Hancock Lumber collaborated with Project Learning Tree and Lake Region Middle School to host a Forestry Field Day event on June 3rd for a hundred students. In an effort to bring the classroom to a real-world setting, students spent part of the day touring historic Jugtown Forest with Hancock employees, learning about the company history, forest management and harvesting operations. While exploring the hiking trails, Hancock employees educated the seventh and eighth graders on best forest management and harvesting practices, natural regeneration, zero-waste manufacturing, company history and their tradition of stewardship.
Jugtown Forest contains about 5,000 acres of privately owned mixed-use land that is open to the public for recreational use and exploration. Miles of marked hiking trails weave in and out of some of the state’s best land for growing Eastern White Pine trees. During the visit, students were fortunate to get a special tour of Hancock Lumber’s original 1848 sawmill site that operated during the company’s beginning years. As a working forest, Hancock Lumber uses the land to selectively harvest Eastern White Pine trees for manufacturing. The area is best known to locals, however, for its recreational exploration including horseback riding, ATVing, snowmobiling, hunting, hiking and more!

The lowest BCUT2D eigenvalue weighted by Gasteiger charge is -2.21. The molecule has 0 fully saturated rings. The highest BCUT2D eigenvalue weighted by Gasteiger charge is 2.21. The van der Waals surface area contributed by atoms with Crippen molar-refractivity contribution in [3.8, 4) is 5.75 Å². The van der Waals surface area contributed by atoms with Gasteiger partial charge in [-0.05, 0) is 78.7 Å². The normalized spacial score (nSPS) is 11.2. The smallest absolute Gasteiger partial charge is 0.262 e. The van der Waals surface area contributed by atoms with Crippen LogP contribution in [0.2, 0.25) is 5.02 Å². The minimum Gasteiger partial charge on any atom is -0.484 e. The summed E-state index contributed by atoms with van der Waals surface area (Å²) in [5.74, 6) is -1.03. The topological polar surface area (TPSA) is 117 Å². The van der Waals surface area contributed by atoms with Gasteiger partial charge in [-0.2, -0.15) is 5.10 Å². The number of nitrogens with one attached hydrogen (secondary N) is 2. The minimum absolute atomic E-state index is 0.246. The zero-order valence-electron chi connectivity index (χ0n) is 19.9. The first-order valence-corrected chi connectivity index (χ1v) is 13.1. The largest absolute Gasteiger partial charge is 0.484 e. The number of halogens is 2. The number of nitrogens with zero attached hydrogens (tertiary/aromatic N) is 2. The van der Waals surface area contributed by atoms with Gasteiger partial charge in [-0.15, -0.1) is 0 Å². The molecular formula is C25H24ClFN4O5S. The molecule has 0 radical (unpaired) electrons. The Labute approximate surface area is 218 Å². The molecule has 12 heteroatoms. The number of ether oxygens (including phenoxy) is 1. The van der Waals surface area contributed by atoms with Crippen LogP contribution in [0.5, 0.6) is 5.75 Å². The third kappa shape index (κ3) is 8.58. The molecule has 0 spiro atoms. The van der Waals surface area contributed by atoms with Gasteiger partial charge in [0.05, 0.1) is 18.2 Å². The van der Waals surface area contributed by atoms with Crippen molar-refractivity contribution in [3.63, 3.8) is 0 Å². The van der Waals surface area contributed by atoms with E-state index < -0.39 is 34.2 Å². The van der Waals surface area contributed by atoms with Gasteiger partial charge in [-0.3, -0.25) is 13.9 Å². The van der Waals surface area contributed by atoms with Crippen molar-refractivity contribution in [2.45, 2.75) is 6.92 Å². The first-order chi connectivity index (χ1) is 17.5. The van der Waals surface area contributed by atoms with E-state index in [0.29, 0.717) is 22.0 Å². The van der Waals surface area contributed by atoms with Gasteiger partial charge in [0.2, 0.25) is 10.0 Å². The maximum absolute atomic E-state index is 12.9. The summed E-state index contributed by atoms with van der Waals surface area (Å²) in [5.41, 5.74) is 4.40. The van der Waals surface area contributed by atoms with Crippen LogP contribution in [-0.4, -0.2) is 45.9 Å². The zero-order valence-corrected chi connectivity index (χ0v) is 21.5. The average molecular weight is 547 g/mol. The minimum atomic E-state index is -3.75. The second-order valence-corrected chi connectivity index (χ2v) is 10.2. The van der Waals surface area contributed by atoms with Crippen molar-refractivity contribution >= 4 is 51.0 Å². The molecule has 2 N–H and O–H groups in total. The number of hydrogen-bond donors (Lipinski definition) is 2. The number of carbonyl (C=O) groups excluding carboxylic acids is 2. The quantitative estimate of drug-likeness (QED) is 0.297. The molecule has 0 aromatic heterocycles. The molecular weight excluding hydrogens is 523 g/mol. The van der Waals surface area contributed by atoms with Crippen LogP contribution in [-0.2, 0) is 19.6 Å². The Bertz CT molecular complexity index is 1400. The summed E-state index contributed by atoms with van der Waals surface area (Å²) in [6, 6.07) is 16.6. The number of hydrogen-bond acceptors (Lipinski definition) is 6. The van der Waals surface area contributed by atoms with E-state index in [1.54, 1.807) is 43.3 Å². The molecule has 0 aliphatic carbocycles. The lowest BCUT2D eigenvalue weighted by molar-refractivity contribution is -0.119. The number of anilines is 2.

Hancock’s Marketing + Communications director, Erin Plummer, commented on the tours, “Getting the chance to educate students on forest management and harvesting best practices, as well as the company’s history and current business is fun for our employees. The students were engaged and enjoyed answering pop questions to earn Hancock Lumber hats, pencils and even ‘Forest Hancock’ tattoos. We appreciate Project Learning Tree and LRMS collaborating and asking Hancock Lumber to be a part of this special day.”
Stewardship is one of the Hancock’s guiding principles and the students learned valuable lessons about taking care of things and leaving them in better shape then when they assumed responsibility for them. Hancock Lumber employees stressed the importance of both taking care of the beautiful land that exists, and making it better whenever possible for generations to come.
Project Learning Tree (PLT) is an award winning international environmental education program. It uses the forest as a “window on the world” to increase students’ understanding of our complex environment. PLT teaches not only about trees, but has informative lessons about land, the air, and the water. These lessons help to instill the confidence and commitment to take responsible action on behalf of the environment.